Andrea Klenotiz admits she was not yet a biology major when she first read the Harry Potter books. So, it was only very recently that she came across J.K. Rowling’s statement that the “wizarding gene” is dominant (meaning much more likely to be passed from parent to child).
Klenotiz also noticed the confusion surrounding Rowling’s statement, as a lot of folks seemed to think that the author had gotten one of the basic foundations of genetics wrong. If the wizarding gene was dominant, how could you explain muggle-borns, wizards born to non-wizard parents? And how to explain squibs, the rare non-magical offspring of wizard parents?
“Magical ability could be explained by a single autosomal dominant gene if it is caused by an expansion of trinucleotide repeats with non-Mendelian ratios of inheritance,” Klenotiz writes.
Klenotiz sent Rowling a six-page scientific paper supporting her claim. Fortunately for us, she also shared it with the Internet:
“The Huntington’s Disease Collaborative Research Group (1993) proved that the disease was caused by CAG (cytosine-adenine-guanine) trinucleotide repeats. The Huntington gene is dominant and autosomal (not linked to sex chromosomes). Normally, a person has 11 to 34 CAG repeats in the gene of interest, which causes the transcription of the normal huntingtin protein. Unfortunately, when an individual has 42 to over 66 CAG repeats, the abnormal huntingtin protein transcribed causes serious symptoms later in life [...]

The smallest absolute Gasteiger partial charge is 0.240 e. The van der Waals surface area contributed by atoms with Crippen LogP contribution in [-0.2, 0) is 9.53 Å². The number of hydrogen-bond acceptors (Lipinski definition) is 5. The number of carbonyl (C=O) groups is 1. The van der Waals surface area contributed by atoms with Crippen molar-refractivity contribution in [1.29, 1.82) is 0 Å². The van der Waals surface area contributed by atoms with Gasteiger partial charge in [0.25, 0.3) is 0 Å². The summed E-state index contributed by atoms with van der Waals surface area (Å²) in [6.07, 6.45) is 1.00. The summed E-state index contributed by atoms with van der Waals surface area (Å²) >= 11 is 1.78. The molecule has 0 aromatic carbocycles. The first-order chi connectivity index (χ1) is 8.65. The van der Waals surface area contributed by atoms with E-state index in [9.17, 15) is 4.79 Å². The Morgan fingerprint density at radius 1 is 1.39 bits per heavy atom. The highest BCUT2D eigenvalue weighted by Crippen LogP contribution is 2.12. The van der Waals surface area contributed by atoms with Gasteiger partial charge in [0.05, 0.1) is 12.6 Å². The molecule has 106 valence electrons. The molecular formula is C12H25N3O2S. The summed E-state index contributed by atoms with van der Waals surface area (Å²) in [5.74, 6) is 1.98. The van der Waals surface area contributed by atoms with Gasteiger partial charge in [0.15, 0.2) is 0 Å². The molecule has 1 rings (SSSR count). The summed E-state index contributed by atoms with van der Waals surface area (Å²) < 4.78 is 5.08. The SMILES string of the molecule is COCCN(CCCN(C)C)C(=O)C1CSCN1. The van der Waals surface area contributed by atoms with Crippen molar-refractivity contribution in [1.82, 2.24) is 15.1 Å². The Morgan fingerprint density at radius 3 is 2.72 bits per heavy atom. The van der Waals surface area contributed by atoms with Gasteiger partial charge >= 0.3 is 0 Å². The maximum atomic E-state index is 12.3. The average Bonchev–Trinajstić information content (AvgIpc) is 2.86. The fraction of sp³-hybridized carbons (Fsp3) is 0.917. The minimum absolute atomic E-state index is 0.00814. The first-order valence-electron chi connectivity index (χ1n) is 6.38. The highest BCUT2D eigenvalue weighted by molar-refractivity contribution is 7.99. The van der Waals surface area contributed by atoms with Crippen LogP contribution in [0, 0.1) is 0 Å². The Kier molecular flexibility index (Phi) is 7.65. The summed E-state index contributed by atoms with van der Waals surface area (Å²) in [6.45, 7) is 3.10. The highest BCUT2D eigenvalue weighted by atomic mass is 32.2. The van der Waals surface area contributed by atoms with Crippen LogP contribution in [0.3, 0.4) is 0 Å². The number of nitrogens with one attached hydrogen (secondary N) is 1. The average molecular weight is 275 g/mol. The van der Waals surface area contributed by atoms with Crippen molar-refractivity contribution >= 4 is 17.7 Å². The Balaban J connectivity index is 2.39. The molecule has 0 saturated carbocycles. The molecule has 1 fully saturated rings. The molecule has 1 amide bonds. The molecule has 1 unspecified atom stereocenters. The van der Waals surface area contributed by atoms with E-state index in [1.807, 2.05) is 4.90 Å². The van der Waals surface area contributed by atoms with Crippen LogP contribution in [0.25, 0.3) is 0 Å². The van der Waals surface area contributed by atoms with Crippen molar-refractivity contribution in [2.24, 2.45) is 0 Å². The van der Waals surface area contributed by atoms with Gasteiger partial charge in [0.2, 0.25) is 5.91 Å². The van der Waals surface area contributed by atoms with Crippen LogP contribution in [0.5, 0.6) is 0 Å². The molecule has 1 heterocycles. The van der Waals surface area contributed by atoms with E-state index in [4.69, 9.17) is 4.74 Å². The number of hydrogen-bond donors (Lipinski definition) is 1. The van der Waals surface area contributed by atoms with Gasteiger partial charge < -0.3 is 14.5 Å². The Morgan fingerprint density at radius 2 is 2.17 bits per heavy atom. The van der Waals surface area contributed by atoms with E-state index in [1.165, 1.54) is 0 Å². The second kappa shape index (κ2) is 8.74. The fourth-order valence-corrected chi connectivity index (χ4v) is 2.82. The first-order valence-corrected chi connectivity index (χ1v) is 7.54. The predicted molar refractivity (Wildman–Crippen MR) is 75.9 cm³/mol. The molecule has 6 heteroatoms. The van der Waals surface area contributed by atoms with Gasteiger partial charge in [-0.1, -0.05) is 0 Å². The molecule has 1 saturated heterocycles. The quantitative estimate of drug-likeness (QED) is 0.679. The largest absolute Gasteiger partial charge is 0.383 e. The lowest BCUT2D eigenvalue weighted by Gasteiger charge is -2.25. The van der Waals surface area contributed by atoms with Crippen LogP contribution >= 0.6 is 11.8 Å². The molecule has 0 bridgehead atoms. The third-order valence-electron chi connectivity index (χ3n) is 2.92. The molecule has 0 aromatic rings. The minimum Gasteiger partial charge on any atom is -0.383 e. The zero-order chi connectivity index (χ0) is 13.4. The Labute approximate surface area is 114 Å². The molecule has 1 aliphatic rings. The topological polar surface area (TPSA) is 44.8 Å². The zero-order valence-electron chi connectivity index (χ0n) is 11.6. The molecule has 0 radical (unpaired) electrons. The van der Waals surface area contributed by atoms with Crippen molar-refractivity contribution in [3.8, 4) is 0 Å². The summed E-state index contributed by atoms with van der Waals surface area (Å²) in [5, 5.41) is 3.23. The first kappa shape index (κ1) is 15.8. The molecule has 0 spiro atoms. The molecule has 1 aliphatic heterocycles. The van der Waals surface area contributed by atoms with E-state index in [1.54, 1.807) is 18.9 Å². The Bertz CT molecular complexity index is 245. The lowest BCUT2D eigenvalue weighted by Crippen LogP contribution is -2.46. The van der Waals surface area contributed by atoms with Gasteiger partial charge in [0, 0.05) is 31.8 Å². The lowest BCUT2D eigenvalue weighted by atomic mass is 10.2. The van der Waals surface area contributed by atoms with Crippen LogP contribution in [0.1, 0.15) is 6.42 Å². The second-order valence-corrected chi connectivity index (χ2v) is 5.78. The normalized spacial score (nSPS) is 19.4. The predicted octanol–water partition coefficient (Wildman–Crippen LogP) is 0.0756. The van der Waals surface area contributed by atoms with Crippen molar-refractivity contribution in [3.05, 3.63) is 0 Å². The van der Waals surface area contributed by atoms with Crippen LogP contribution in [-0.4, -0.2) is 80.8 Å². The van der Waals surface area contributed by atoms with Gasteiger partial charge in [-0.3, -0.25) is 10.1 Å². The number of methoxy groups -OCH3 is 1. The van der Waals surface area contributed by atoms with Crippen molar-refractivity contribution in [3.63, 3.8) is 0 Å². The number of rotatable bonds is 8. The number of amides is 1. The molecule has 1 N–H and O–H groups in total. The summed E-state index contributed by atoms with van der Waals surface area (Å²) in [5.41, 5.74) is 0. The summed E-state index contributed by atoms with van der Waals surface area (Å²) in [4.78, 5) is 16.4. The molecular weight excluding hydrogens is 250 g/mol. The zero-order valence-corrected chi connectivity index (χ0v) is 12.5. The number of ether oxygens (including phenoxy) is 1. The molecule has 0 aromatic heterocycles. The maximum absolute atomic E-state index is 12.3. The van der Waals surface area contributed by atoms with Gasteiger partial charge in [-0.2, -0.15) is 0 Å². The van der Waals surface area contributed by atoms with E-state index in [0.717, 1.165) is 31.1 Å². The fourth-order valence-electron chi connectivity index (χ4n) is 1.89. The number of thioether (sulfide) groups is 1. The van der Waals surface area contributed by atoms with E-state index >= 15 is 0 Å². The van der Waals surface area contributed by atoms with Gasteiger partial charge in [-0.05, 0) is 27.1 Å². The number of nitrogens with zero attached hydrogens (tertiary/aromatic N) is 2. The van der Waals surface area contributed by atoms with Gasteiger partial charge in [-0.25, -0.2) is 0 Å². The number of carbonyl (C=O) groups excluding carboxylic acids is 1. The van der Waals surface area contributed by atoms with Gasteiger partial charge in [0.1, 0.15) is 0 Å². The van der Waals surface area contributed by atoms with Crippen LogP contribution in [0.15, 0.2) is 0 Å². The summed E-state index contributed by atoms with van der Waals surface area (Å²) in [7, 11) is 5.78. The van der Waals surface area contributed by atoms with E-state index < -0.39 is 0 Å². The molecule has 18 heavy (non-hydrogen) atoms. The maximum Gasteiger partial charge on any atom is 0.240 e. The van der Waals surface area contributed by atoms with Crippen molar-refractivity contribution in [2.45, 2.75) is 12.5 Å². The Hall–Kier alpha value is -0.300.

Trinucleotide repeats are inherently unstable, so DNA replication errors, such as slippage, are more likely to occur [...] With the huntingtin gene, some individuals can have an abnormally high amount of repeats but still be phenotypically normal [...] If 100 repeats are necessary for the gene to be of the magical dominant allele variety, the recessive non-magical, or muggle, allele type might only contain about 50 repeats.
So, within a range, most muggles have about 50 trinucleotide repeats, but like any other trait there will be variation and some muggles might have 90 repeats and still be phenotypically non-magical. Muggle-borns are caused by spontaneous mutations.”
Klenotiz’s entire report is worth the read. She goes on to show how the nature of trinucleotide repeats could also explain the occasional birth of some much more magically gifted witches and wizards as well as squibs. She even drives a nail in the coffin of the assumption that “pureblood” wizarding lines are dramatically superior to witches and wizards more closely related to muggles.
“Despite their different heritages, their mutations make [squibs and muggles] genetically similar. This suggests that [squibs'] limited ability to interact with the magical world (seeing Hogwarts and dementors) might be environmentally influenced, rather than genetic. Cross muggle-wizard adoption studies could provide evidence for this hypothesis…”
Klenotiz also attached a 15-item bibliography, which, by the way, only includes one Harry Potter book.